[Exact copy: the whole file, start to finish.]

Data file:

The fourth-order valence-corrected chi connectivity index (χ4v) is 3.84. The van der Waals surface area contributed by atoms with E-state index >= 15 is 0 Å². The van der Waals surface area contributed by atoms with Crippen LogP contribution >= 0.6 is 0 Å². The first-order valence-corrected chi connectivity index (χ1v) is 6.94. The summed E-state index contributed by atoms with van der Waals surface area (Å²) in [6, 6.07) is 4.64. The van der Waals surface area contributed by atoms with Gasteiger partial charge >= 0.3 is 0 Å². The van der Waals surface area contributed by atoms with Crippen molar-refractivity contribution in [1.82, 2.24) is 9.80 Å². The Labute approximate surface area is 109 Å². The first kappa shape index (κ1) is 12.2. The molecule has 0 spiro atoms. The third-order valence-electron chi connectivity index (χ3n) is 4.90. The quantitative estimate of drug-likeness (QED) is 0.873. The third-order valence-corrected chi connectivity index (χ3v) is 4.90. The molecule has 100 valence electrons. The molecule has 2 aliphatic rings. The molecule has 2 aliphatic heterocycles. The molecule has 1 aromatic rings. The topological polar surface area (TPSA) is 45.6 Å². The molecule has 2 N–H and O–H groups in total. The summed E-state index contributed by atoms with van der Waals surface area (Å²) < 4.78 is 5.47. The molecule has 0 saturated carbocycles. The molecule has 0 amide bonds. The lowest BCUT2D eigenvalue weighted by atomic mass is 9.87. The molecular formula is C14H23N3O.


The fourth-order valence-corrected chi connectivity index (χ4v) is 3.84. The van der Waals surface area contributed by atoms with E-state index >= 15 is 0 Å². The van der Waals surface area contributed by atoms with Crippen LogP contribution >= 0.6 is 0 Å². The first-order valence-corrected chi connectivity index (χ1v) is 6.94. The summed E-state index contributed by atoms with van der Waals surface area (Å²) in [6, 6.07) is 4.64. The van der Waals surface area contributed by atoms with Gasteiger partial charge >= 0.3 is 0 Å². The van der Waals surface area contributed by atoms with Crippen molar-refractivity contribution in [1.82, 2.24) is 9.80 Å². The Labute approximate surface area is 109 Å². The first kappa shape index (κ1) is 12.2. The molecule has 0 spiro atoms. The third-order valence-electron chi connectivity index (χ3n) is 4.90. The quantitative estimate of drug-likeness (QED) is 0.873. The third-order valence-corrected chi connectivity index (χ3v) is 4.90. The molecule has 100 valence electrons. The molecule has 2 aliphatic rings. The molecule has 2 aliphatic heterocycles. The molecule has 1 aromatic rings. The topological polar surface area (TPSA) is 45.6 Å². The molecule has 2 N–H and O–H groups in total. The summed E-state index contributed by atoms with van der Waals surface area (Å²) < 4.78 is 5.47. The molecule has 0 saturated carbocycles. The molecule has 0 amide bonds. The lowest BCUT2D eigenvalue weighted by atomic mass is 9.87. The molecular formula is C14H23N3O.